The summit opened by the president on 25 June is an opportunity to find a "united position" on Lebanon's problems. The goal is to protect the Constitution, national unity and public interest. The cardinal hopes for massive participation, but some parties and leaders already threaten to boycott.
Beirut (AsiaNews / Agencies) - The meeting open to all parties launched by President Michel Aoun in Baabda on June 25 must create a "national document" and a "univocal position" in the face of the country's serious problems.
These were the sentiments expressed by Maronite patriarch Card. Beshara Raï, in his Sunday homily which has become a traditional moment to take stock of the nation's political and institutional situation. The president called the head of state's initiative "a national duty" dictated "by conscience" to "protect the Constitution", "the unity of people and the public interest".
He called on participants to “address the core of the problem and propose a real solution, without reticence, settlements or bargaining,” the patriarch said the meeting should produce “a national document that would be at the level of the current dangerous events.” He said such a documents should “devise a firm roadmap including a unified stance on the issues that led to political, financial, economic and social collapse as well as to security and military threats.”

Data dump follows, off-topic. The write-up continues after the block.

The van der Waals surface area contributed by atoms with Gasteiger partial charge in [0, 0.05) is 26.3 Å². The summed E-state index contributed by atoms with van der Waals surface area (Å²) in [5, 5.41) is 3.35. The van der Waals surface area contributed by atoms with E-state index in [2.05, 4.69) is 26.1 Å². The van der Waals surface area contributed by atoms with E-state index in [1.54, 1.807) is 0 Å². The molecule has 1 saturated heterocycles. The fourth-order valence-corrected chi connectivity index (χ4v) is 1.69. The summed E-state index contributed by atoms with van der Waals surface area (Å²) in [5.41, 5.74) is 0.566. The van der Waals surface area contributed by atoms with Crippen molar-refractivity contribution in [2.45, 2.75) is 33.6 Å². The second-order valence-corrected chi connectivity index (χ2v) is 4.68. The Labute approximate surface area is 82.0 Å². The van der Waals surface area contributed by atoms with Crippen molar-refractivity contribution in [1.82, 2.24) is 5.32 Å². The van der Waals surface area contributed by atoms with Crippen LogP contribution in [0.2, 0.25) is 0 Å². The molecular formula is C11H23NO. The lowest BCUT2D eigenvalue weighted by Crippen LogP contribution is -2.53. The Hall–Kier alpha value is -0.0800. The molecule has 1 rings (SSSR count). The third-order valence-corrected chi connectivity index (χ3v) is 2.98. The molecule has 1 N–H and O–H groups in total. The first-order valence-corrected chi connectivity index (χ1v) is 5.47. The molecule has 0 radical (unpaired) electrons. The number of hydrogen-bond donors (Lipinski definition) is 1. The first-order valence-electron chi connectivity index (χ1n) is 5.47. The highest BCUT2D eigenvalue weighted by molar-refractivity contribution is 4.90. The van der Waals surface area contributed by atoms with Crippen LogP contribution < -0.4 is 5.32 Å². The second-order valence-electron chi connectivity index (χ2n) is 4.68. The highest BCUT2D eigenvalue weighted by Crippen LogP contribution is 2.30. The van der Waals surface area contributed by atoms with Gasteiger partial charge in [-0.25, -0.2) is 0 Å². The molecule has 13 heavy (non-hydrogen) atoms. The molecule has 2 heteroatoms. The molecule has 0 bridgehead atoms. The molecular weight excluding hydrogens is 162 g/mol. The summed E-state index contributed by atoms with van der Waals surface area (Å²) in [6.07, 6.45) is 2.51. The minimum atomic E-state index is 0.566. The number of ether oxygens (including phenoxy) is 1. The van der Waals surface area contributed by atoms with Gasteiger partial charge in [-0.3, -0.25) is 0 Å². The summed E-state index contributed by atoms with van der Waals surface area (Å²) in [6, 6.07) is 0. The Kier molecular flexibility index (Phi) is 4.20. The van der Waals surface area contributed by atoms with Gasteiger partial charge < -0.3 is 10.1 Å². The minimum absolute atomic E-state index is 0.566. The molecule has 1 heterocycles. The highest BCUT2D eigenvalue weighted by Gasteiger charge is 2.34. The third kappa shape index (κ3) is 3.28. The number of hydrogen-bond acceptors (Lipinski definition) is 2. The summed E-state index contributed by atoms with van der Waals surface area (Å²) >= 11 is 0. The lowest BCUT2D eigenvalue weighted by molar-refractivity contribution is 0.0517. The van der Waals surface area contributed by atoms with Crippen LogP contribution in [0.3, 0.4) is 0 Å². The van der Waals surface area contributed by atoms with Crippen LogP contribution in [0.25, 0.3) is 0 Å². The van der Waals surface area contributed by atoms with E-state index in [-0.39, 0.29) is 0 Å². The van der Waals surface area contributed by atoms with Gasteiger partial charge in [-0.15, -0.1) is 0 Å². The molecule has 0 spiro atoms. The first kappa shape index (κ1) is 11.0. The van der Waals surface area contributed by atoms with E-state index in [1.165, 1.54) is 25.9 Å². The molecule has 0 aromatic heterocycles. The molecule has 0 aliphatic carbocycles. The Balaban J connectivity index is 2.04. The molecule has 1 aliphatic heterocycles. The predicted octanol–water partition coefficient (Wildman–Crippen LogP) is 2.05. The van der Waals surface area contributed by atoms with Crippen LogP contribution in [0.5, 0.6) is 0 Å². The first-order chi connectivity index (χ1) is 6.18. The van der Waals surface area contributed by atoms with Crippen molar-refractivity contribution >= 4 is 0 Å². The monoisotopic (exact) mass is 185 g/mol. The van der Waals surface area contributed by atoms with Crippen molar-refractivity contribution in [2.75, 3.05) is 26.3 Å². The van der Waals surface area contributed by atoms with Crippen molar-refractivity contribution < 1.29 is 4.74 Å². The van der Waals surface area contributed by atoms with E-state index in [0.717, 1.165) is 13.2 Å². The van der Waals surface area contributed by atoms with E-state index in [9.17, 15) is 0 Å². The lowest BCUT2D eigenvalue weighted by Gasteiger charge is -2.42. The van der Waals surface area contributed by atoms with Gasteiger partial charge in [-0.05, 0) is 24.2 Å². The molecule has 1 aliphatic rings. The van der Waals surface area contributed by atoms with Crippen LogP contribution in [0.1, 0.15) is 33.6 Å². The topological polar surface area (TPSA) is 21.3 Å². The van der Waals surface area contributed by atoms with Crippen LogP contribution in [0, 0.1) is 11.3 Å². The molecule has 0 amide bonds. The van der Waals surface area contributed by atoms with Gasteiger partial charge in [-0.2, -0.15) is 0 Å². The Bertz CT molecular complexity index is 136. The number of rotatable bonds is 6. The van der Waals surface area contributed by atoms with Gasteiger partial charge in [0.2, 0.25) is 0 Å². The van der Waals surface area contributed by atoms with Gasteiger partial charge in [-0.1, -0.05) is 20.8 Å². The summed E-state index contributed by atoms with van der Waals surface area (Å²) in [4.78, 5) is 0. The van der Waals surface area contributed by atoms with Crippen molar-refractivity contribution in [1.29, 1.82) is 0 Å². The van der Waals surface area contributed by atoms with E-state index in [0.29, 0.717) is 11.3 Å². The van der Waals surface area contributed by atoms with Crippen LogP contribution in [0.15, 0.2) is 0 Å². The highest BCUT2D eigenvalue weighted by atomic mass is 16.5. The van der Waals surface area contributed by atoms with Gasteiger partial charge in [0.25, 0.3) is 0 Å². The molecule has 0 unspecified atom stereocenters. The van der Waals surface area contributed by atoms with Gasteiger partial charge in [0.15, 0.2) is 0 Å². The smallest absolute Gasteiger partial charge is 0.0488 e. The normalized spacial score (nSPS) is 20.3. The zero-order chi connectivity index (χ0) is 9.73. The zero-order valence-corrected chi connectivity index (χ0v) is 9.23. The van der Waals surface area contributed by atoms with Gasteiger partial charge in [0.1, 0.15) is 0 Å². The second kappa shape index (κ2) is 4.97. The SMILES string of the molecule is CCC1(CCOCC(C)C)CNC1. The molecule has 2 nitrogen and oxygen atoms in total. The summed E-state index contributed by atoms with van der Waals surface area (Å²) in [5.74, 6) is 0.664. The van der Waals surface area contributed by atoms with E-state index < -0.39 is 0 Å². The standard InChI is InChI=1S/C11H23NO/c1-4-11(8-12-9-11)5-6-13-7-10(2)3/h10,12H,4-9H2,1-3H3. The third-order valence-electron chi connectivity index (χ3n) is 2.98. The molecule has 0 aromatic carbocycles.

Concerns concern the escalation of anti-government protests in recent weeks, exacerbated by the hyper-devaluation of the currency and by the worst economic crisis for decades, exacerbated by the Covid-19 pandemic. Recently the cardinal had attacked the factions (among other Amad and Hezbollah, even without mentioning them), which fuel "chaos and revolt".
The talks launched by President Aoun must therefore be an opportunity to trace the future governance of the nation, launch reforms and restore the country's position and role in the Arab world. According to Card Raï, the participants will have to "underline the unity and neutrality" of Lebanon, favor administrative decentralization, preserve the legitimate authority of the state and guarantee security. Addressing political leaders, he finally stressed that the young demonstrators on the streets wanted the Baabda meeting to provide answers to their "needs, concerns, fears for the future and fate of the nation".